The precipitous fall of Afghanistan to the Taliban is a painful lesson for US foreign policy and, by extension, for all Americans. While the abject failure of the Biden administration’s planning and implementation of the US withdrawal cannot be overlooked or excused, the first lesson we must learn is how the roots of this tragedy have festered just below the surface for a generation.
There is a reason that Afghanistan is known as the place where empires go to die: the British in the 19th century, the Russians in the 20th century and now the Americans have all entered Afghanistan, presuming to know what was best for “them” while failing to fully understand Afghan culture and history. The disturbing images at the Kabul airport only scratch the surface of our failures in this 20-year war. We need to begin by acknowledging the arrogance of Western policy makers who have assumed from the beginning that securing a Western-style democracy was feasible in a nation with no history or experience in this form of governance. Nowhere is this attitude more apparent than in the dismissal of traditional Afghan tribal structure.
Jeremy Suri writes in Foreign Policy, how failure of this basic understanding of Afghan society has led to decades of missteps by multiple US administrations in dealing with Afghanistan. He writes, “Climate and topography empower pastoral and decentralized forms of social organization on the edges of empires and states. The groups in these regions survive through kinship networks and adaptation to the land. They resist powerful intruders, and they adapt creatively to wider changes in politics and the economy.”
American elites—academics, journalists and policy makers—tend to describe tribes “in static terms, almost inevitably freighted with assumptions about cultural inferiority. If states are rational and innovative, tribes are depicted as static and tradition-bound. Americans of all political stripes cannot shake the belief they know better than the tribal inhabitants of Afghanistan they spent 20 years trying to organize as a modern military and state bureaucracy.” And after two decades of such effort, we see the results in scenes from the Kabul Airport.
Like in Vietnam (though the Biden administration is loathe to make such comparisons), we have believed that our way of life is the best way to build a sustainable democratic society. But, imposing a national government upon a fractured populace (think Yugoslavia, or Iraq), divided by ethnic loyalties and religious rigidity, has proven to be a mountain that is too steep to climb.
Keeping Our Promise
Propaganda from the Taliban says that they have changed and, indeed, this may be true. The strictures they face today—largely because of social media and global awareness of their past acts—cast a harsher spotlight on them. But, to assume that they have fundamentally changed their brutal ways is folly, opening the current reality to the searing question of US loyalty to those who helped us in our twenty-year war. It also raises the question of our responsibility to those, especially women and girls, who were inspired to dream of a free and independent life. What is the plan to assist those who wish to leave the country? How do we support those who cannot or will not leave? Why has it taken so long to begin the processing of refugees when we have known for months that the end of our involvement in Afghanistan was near? What sacrifices are we willing to make so that they may live without fear?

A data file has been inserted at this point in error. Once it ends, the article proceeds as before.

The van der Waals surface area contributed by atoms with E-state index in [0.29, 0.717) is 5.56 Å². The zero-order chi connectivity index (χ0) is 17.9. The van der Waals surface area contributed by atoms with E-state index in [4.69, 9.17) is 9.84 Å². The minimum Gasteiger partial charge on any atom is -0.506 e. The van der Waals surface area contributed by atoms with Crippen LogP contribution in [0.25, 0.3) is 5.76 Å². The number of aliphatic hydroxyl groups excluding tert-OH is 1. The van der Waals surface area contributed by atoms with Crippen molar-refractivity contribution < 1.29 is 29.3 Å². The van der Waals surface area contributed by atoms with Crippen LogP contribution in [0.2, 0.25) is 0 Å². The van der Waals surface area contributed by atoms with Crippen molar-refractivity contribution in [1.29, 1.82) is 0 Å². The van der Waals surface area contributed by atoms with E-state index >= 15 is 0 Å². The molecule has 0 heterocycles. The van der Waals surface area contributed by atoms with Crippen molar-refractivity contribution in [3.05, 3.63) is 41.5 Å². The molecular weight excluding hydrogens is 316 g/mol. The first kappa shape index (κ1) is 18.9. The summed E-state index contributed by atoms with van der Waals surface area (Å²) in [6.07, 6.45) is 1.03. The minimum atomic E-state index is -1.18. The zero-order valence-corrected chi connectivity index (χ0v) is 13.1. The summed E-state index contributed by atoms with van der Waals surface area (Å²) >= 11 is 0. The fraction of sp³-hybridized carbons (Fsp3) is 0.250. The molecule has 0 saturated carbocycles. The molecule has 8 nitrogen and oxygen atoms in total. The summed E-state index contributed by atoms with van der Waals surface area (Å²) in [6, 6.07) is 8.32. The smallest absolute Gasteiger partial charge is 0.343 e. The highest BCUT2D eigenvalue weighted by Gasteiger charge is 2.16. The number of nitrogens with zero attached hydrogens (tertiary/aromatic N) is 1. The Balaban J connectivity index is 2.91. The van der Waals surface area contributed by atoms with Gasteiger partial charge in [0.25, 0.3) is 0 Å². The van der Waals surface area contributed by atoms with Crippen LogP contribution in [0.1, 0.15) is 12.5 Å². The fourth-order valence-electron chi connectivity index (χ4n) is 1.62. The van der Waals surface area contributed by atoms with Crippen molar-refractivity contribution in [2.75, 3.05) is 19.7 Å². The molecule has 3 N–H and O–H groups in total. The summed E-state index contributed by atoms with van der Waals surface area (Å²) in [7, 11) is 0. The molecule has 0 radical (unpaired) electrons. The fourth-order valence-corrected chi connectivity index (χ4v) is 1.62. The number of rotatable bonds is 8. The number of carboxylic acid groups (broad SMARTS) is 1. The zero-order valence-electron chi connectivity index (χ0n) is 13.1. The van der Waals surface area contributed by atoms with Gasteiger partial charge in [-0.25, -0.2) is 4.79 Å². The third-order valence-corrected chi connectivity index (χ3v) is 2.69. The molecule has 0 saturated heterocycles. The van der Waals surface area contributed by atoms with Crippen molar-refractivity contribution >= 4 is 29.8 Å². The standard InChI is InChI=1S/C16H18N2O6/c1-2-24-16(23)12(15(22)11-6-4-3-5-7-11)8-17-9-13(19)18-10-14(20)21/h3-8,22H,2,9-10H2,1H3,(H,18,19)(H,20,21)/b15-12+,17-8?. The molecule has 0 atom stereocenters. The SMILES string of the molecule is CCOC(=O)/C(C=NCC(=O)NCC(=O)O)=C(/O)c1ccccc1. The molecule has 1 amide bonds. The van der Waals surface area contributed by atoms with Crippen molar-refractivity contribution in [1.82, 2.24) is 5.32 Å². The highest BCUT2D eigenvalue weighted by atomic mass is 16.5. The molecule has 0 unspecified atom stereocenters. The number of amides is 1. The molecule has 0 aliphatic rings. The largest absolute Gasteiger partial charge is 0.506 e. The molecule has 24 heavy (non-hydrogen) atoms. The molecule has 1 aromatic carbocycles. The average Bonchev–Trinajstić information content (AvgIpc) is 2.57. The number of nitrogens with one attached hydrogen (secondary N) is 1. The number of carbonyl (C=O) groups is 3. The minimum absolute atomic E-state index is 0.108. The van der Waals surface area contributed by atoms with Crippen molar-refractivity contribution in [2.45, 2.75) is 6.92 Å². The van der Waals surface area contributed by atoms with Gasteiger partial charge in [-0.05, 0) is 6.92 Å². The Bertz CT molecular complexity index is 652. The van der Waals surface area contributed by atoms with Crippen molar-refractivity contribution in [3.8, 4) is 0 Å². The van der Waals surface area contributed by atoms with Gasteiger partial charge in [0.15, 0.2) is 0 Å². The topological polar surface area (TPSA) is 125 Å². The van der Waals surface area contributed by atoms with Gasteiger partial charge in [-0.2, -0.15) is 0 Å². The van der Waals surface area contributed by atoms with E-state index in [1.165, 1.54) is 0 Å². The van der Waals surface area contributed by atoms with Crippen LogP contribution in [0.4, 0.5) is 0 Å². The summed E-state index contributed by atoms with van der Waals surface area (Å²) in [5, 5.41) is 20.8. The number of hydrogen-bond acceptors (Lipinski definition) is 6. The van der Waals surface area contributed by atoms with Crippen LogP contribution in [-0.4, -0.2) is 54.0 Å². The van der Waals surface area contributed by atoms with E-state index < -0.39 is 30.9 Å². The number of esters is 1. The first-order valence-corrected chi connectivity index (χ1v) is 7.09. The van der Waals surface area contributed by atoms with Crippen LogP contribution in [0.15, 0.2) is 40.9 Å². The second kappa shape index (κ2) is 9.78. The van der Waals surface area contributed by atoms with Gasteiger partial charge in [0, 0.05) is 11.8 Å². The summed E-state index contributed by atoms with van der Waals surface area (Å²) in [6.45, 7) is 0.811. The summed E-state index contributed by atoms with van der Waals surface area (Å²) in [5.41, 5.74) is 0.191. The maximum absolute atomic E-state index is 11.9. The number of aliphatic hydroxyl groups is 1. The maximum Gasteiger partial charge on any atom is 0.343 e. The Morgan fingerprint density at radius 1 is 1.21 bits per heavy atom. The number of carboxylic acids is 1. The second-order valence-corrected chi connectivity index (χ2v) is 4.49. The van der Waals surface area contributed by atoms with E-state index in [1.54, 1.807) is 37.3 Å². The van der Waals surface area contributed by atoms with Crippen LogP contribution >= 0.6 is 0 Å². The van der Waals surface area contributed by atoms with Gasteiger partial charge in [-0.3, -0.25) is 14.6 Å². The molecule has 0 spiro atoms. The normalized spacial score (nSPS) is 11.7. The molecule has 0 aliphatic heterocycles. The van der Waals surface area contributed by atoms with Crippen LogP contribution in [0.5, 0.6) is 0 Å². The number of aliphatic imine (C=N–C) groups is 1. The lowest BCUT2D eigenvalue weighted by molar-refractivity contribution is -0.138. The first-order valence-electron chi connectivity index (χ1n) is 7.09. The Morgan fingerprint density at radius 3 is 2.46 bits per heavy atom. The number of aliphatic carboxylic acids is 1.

We fled from Afghanistan, leaving unkept so many promises made, so many dreams unrealized. Those who are forced to remain because of our chaotic departure face an uncertain future where the price of following those dreams can be sadistic torture or even death. Bureaucratic obstacles put before those who seek to flee the country should all immediately be put aside. There is time to work that out later; right now, the situation is urgent, desperate. The US organized the Berlin airlift and the processing of 130,000 Vietnamese refugees. We should be able to slice red tape and secure the release of those who helped us fight this war. Supporting women and girls who remain behind will require a more lasting commitment backed by significant public and private dollars. We need to begin this support now.
Looking to the Future
As of yet, there is no silver lining to this very dark cloud. The Biden administration’s handling of the withdrawal from Afghanistan is flawed on so many levels. I shudder to think of the domestic political battles that are to come when our collective horror at the heart-stopping images from Kabul Airport recede and Americans draw back into their own tribal wars, focusing on short-term blame and short-sighted assumptions. It is imperative that we learn the painful lessons so evident in the failure of this moment and, going forward, build our international relationships around the core principle of humility, acknowledging that we do not have all the answers to the world’s complex challenges.